Israel stokes a cooling conflict
An Israeli missile attack in the Gaza Strip Monday killed 12 Palestinians and wounded at least 100.
Once again, an outburst of violence has ended a period of relative calm in the Israeli-Palestinian conflict.
Palestinian militants are vowing to resume suicide bombings inside Israel, following an Israeli raid in the southern Gaza Strip early Monday morning that killed at least 12 Palestinians. Hospital officials say all of the dead were civilians, but Israeli officials insist that most of the dead were gunmen.
The raid, which occurred in a part of Khan Younis, a densely populated area abutting Israeli settlements and military outposts, may add credibility to assertions by Palestinians and others that Israel intentionally stokes the conflict.
This theory relies on the argument that Israeli Prime Minister Ariel Sharon is pursuing a military solution to the conflict and is uninterested in peace negotiations, charges he periodically denies. His critics counter that keeping the conflict bubbling allows Mr. Sharon to further Israel's reoccupation of the Palestinian territories and promote Jewish settlement of those lands.
Lt. Col. Olivier Rafovitch, a spokesman for the Israel Defense Forces, says Monday's raid was conducted in response to 10 days of rifle, grenade, and mortar attacks on nearby Israeli targets. Any appearance of calm, he adds, is no thanks to the Palestinians. "It's relatively quiet because we work a lot, we arrest a lot of people."
Among the Palestinians, he says, "the intention is still there" to attack Israel.
But in an interview broadcast on Israeli television over the weekend, Israel's head of military intelligence, Maj. Gen. Aharon Farkash, said the main Palestinian political faction, Fatah, was abstaining from terrorist attacks inside Israel and that officials of the Palestinian Authority were attempting to persuade militant Palestinian groups to do the same.
Monday's attack appeared to extinguish this initiative's chances for success.
At a mass funeral for those killed in the raid, loudspeakers broadcast a pledge from the Al-Aqsa Martyrs Brigades, a militant offshoot of Fatah, "to continue the fight and pursue martyrdom operations inside the Israeli entity."
"The killing of civilians must be punished by the killing of civilians," Mahmoud al-Zahar, a leader of the Islamic Resistance Movement, or Hamas, told the Reuters news agency.
Such statements, along with an outpouring of rage and frustration, are especially common when Israeli forces kill Palestinian civilians. Although the details remained unclear at press time, reports indicated that most of Monday's victims were killed by a missile launched from an Israeli helicopter.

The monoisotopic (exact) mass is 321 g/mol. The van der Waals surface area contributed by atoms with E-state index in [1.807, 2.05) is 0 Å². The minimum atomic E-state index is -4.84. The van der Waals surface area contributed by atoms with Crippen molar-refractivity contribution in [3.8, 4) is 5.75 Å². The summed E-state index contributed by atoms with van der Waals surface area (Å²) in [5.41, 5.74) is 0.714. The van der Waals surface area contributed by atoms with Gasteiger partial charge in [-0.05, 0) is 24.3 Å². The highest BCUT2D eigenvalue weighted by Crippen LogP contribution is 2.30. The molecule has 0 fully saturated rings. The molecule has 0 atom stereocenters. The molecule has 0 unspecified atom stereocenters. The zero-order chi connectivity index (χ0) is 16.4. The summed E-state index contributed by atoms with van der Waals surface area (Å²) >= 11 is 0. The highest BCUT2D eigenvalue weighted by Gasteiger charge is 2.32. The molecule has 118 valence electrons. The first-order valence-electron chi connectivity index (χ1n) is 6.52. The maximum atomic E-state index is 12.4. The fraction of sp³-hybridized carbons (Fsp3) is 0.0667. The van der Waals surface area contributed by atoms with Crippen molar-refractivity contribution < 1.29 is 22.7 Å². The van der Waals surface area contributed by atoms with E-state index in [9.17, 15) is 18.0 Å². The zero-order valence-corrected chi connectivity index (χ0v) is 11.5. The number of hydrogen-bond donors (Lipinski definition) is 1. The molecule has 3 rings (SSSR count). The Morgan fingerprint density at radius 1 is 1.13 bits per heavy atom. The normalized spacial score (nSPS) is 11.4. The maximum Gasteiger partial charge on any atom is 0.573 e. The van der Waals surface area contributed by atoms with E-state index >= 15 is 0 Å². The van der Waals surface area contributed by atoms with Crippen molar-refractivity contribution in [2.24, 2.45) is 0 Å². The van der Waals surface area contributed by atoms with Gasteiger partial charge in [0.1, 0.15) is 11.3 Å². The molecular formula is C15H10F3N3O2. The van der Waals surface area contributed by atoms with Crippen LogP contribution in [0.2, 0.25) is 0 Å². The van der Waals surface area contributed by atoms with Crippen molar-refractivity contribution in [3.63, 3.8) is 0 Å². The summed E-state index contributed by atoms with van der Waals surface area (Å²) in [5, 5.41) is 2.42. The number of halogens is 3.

Israeli officials said their tanks had come under fire from Palestinian gunmen, but accounts from the scene indicated that the missile struck a crowd of people who had gathered to watch the Israelis withdraw after their incursion.
The raid is not the first occasion when an Israeli military strike has derailed those working on a peaceful initiative.
On July 22, an Israeli Air Force attack on a Gaza City apartment building killed a top Hamas leader wanted by Israel, and 13 civilians. The strike undid a diplomatic attempt to get Palestinian groups to agree to cease attacks against Israeli civilians inside Israel.
Hamas's retaliation for the assassination and the civilian deaths included a suicide bombing in Tel Aviv that killed six Israelis last month. Naomi Chazan, a member of the Israeli parliament who has often criticized the prime minister, says the timing of Monday's attack is connected to the rising global preoccupation with the possibility of a US war against Iraq.
The Israeli government, she says, has "used a window opened by the Iraqi issue and is taking advantage of it to do things it would not have been able to do otherwise."
The problem, she adds, is that Sharon and Defense Minister Binyamin Ben-Eliezer may not realize that "the US has zero patience for anything that diverts attention from what's most important to the US right now," meaning Iraq.
Late last month, President Bush and other US officials demanded that Sharon halt a siege of Arafat's compound because the Israeli actions were complicating US attempts to win UN and Arab endorsement for a tough line against Iraq.
Ali Jarbawi, who teaches political science at Bir Zeit University in the West Bank, also sees an Iraq link, but reads Israeli intentions differently. "Sharon and the Israeli government, now that they have their hands tied because of the Americans and [their concerns over Iraq] ... want to provoke the Palestinians into attacking."
At the very least, the Israeli strike threatens to stifle a growing sense among many mainstream Palestinians that suicide bombing and other forms of violence against civilians are ineffective and should no longer be tolerated.
Senior officials of Fatah have said as much publicly. A senior Palestinian security official, speaking on condition of anonymity, told the Monitor last week that Mr. Arafat late last month instructed Hamas and another militant group, Islamic Jihad, to halt attacks on civilians.
"When something like this happens in Khan Younis," says Mr. Jarbawi, "how can [Arafat] press Hamas or the others not do anything? He can't. The vicious circle is going on and I think it is being fueled by Israel."